A banner hung in Cairo by Egypt's Muslim Brotherhood calling for a "yes" vote on the referendum, seen on March 18, 2011. (Mohamed Abd El Ghany/courtesy Reuters)
Leaders in the Muslim Brotherhood are threatening to launch new mass protests if the parliamentary elections are postponed.
The group, which has boycotted many mass protests during past months, insists that they are more than willing to offer “new martyrs” for the cause, if the government does not immediately begin preparations for the parliamentary elections set for November
Hasan ElBrence, a leading member of the group, said that if the government does not open the door for nominations on 27 September for both the parliament and Shura Council (upper house), they will take to the street again.
“In the Brotherhood we were raised on the idea of martyrdom and we are more than happy to offer new martyrs and begin new protests and strikes in Tahrir Square if the will of the people is denied,” ElBrence said during a popular meeting in Alexandria yesterday.
This is the first time since the overthrow of Mubarak that the Brotherhood has come out in direct confrontation with the ruling Supreme Council of the Armed Forces (SCAF). For months, since Mubarak's ouster, the Brotherhood has consistently expressed itself fully in support of SCAF, attacking its erstwhile revolutionary allies who were calling for one mass protest following another to ensure the achievement of the revolution's main objectives.
A possibly more serious bone of contention between the Brotherhood and their Islamist allies and the ruling military is the SCAF's intention of issuing yet another Constitutional Declaration, which would include a number of basic principles upon which a future constitution should be based, as well as fundamental guidelines and criteria for the next parliament to use in picking the members of the 100-person Constituent Assembly, to be charged with drawing up the Egyptian constitution.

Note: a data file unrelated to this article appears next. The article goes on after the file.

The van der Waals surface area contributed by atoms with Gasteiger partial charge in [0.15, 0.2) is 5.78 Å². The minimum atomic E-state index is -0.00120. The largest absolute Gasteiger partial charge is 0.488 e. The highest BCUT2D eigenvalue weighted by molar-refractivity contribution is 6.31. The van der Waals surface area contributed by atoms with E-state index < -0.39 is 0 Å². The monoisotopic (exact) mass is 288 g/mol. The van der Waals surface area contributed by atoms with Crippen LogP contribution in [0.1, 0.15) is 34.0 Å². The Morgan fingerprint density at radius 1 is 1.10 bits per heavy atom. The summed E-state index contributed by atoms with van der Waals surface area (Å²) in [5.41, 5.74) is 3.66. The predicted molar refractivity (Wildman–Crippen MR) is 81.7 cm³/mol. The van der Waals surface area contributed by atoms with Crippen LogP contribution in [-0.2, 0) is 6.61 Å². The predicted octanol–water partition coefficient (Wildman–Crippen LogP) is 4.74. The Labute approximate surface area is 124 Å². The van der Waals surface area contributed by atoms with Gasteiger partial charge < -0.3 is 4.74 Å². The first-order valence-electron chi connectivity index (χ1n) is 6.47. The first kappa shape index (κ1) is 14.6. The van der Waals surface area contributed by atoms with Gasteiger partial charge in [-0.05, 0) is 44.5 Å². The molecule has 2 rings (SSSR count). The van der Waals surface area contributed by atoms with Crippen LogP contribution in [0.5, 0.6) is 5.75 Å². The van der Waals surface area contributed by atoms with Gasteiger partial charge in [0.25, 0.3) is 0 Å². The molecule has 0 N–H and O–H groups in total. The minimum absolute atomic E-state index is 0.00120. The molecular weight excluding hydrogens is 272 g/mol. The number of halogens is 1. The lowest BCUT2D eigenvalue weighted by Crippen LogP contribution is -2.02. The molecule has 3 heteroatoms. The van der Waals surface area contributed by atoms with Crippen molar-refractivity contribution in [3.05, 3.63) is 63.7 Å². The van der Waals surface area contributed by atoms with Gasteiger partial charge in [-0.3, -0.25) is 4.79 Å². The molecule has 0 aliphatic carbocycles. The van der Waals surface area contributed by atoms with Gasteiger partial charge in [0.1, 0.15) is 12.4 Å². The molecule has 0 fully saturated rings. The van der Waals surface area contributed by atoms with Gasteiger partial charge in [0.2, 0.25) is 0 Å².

Many believe that SCAF resorted to this plan out of fear that an Islamist dominated parliament would ensure that the Egyptian constitution would be such as to create a religious rather than a civic state. Initially, the Muslim Brotherhood had expressed itself committed to civic, non-religious state, in line with the consensual position adopted by the Egyptian revolution. Later, and as the Salafists and the Gamaa Islamiya made their presence felt on the political scene, the Brotherhood leadership seemed to shift its position towards a religious state and the application of Islamic Shari'a.
The Brotherhood leadership is convinced that the earlier parliamentary elections are held the greater chance they will have of dominating the parliament, a belief that some political and revolutionary figures claim is more wishful thinking than a realistic assessment of Egyptian post-revolution political realities.